Whoever is spending money on a product wants it to last. As PBT is made from a more reliable material, it is sturdier and lasts longer than ABS. The keycaps maintain shape for longer. ABS keycaps get dents and wear comparatively faster.
Because ABS is less resistant to pressure, it’s more vulnerable to cracking from keystroke pressure. This makes the likelihood of early replacement is higher than that of PBT keycaps.
This is important because there are people who make their own keycaps. The melting point of materials for keycaps is important.
ABS plastics are known to melt at about 105degrees, while PBT melts at 225 degrees, making ABS keys easier to mold. Due to a high melting point, molding your own PBT takes longer to cool and is more likely to warp.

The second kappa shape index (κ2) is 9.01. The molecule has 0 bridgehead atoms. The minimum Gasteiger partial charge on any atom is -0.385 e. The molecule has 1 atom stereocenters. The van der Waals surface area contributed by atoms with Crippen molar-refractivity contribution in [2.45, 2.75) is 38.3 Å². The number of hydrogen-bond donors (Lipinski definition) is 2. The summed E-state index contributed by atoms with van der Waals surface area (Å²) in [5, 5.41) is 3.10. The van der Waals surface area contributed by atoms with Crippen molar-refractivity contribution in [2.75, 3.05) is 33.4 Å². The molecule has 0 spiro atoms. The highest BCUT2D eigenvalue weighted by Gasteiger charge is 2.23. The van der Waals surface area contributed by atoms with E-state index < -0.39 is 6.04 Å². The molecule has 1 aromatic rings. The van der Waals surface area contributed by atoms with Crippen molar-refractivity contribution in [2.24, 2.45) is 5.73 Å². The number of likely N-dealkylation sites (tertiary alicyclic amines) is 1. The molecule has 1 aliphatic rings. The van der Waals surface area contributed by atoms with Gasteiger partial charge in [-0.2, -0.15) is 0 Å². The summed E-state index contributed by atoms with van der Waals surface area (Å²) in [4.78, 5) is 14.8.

The double-shot molding method is a leading tech skill in the formation of keycaps because key labels aren’t likely to wear off.
These are formed when two separate plastic pieces are molded into one, allowing for the legend to be printed on the inside of the keycaps and unlikely to wear off while typing.
Double shot ABS keycaps still produce shiny surfaces, but the legend never wears off. On the other hand, double shot PBT keycaps have the added advantage of a protected legend and consistent surface. It makes even more interesting clear PBT keycaps.
Overall, your choice of keycaps will greatly depend on your personal preference, as higher-end keycaps from both options are bound to deliver excellent performance.
However, from what we’ve seen so far, PBT keycaps are better than ABS keycaps despite some disadvantages in cost and molding. Unlike the ABS keycaps, they have a stronger, textured build that enhances durability, longevity, and overall performance.
PBT keycaps also show remarkable resilience in the presence of UV lights, heat, and other chemical substances.
While the predominant choice of keycaps favors PBT, some people prefer ABS for one reason or another. What matters most is for you to get a first-quality keycaps set, whether ABS or PBT.